This book traces the history of the ancient Khazar Empire, a major but almost forgotten power in Eastern Europe, which in the Dark Ages became converted to Judaism. Khazaria was finally wiped out by the forces of Genghis Khan, but evidence indicates that the Khazars themselves migrated to Poland and formed the cradle of Western Jewry. To the general reader the Khazars, who flourished from the 7th to 11th century, may seem infinitely remote today. Yet they have a close and unexpected bearing on our world, which emerges as ...
This book traces the history of the ancient Khazar Empire, a major but almost forgotten power in Eastern Europe, which in the Dark Ages became converted to Judaism. Khazaria was finally wiped out by the forces of Genghis Khan, but evidence indicates that the Khazars themselves migrated to Poland and formed the cradle of Western Jewry. To the general reader the Khazars, who flourished from the 7th to 11th century, may seem infinitely remote today. Yet they have a close and unexpected bearing on our world, which emerges as Koestler recounts the fascinating history of the ancient Khazar Empire. At about the time that Charlemagne was Emperor in the West. The Khazars' sway extended from the Black Sea to the Caspian, from the Caucasus to the Volga, and they were instrumental in stopping the Muslim onslaught against Byzantium, the eastern jaw of the gigantic pincer movement that in the West swept across northern Africa and into Spain. Thereafter the Khazars found themselves in a precarious position betwen the two major world powers: the Eastern Roman Empire in Byzantium and the triumphant followers of Mohammed. As Koestler points out, the Khazars were the Third World of their day. They chose a surprising method of resisting both the Western pressure to become Christian and the Eastern to adopt Islam. Rejecting both, they converted to Judaism. Mr Koestler speculates about the ultimate faith of the Khazars and their impact on the racial composition and social heritage of modern Jewry. He produces a large body of meticulously detailed research.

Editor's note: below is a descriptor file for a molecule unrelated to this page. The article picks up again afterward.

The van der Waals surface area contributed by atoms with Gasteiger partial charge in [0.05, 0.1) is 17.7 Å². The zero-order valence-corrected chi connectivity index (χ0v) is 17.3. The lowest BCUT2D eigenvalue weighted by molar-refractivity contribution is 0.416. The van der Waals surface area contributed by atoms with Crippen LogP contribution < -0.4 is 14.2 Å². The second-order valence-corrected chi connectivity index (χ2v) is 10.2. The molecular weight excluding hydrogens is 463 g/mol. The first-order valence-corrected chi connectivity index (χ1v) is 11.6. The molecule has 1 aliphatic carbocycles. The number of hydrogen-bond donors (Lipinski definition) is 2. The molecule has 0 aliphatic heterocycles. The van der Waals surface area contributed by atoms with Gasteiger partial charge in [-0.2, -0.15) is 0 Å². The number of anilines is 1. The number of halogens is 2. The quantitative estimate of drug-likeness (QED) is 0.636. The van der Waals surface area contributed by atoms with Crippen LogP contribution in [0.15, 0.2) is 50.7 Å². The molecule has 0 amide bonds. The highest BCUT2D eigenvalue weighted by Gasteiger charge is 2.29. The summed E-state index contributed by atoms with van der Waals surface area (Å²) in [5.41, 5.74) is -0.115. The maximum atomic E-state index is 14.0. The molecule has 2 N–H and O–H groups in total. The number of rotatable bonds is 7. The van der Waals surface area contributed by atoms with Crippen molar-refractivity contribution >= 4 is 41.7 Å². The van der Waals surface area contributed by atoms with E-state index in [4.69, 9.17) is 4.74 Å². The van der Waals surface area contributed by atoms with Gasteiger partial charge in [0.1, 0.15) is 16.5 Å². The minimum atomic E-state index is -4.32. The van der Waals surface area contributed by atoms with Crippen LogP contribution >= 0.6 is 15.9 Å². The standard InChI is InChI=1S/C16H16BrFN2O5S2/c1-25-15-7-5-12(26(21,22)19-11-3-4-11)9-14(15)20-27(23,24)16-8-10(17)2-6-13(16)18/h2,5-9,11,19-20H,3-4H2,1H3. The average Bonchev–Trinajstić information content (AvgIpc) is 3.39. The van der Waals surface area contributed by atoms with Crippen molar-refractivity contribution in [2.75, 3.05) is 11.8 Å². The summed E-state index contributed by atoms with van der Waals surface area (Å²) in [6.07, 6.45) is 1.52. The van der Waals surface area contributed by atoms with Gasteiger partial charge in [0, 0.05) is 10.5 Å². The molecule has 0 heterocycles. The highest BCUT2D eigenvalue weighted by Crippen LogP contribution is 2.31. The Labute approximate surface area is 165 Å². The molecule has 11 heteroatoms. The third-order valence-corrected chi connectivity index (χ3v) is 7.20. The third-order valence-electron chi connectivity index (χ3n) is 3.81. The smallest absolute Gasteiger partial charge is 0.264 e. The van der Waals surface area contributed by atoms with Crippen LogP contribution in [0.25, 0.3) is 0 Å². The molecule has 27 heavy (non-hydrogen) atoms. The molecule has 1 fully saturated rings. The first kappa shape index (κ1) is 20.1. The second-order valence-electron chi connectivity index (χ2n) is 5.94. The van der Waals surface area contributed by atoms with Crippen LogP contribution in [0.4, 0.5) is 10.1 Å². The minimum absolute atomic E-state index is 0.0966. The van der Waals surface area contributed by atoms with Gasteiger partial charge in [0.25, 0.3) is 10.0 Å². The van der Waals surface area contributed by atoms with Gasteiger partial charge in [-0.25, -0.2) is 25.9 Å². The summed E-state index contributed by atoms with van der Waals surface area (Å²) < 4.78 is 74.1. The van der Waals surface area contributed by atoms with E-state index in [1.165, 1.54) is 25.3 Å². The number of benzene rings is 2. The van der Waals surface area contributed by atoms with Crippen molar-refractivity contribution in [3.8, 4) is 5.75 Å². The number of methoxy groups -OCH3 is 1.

Reading this book is a must. It's illustrative in both a political and a theological perspective to understand how religions are used for the most pragmatical and political purposes.
Dec 26, 2009
This is a good read. It may be a little hard to swallow the core "mysteries" of the Khazar kingdom and its strange conversion but once Koestler works through his "evidence" it seems pretty clear. It is often hard going as the author details the sources and uncertainties but that doesn't detract from the strength of the story. It is a rewarding book.
Oct 27, 2008
An Island in a Rough Sea
I always wondered what happened to the Jews after each Diasporia. How severe was the punishment? Where did they go? Did they cease to exist or get absorbed into other cultures?
In 1959 on a lonely hilltop in the Sierra Del Carmen in Old Mexico, I had a group of about twelve men approach me and tell me "we no Mexican." They were Apache Indians, Americans driven out of West Texas by the Buffalo Soldiers of Ft. Davis, Texas about one hundred years previous. They were mad and I was white. I said "fantastic, tell me about it." To my relief, they started smiling, dropped to their haunches and told me some of what happened. We had a language problem. One hundred years later, this tribe was only thirty miles into Old Mexico and right off the Big Bend National Park.
They were a village of about thirty people with more settled "out and about." They still were proud of who they were as a race and were separate.
I will imagine this is pretty much what happened when the Jews went to Spain and were accepted for a while and then driven out. One of the places they fled to was an island of power in lower Russia where a strong group of people had adopted the Jewish faith and wanted input as to how to live as a Jew.
This book ... tells the story and will give you closure on a lot of your questions.
Jul 11, 2007
A must read
With so much censorship upon the public's literature and with all the psuedo-facts surrounding modern Jewry, this book was a breath of fresh air to this historian. The Thirteenth Tribe is a scholarly undertaking of the highest order. This is a must read for those who appreciate the undiluted straight facts of dark aged history.
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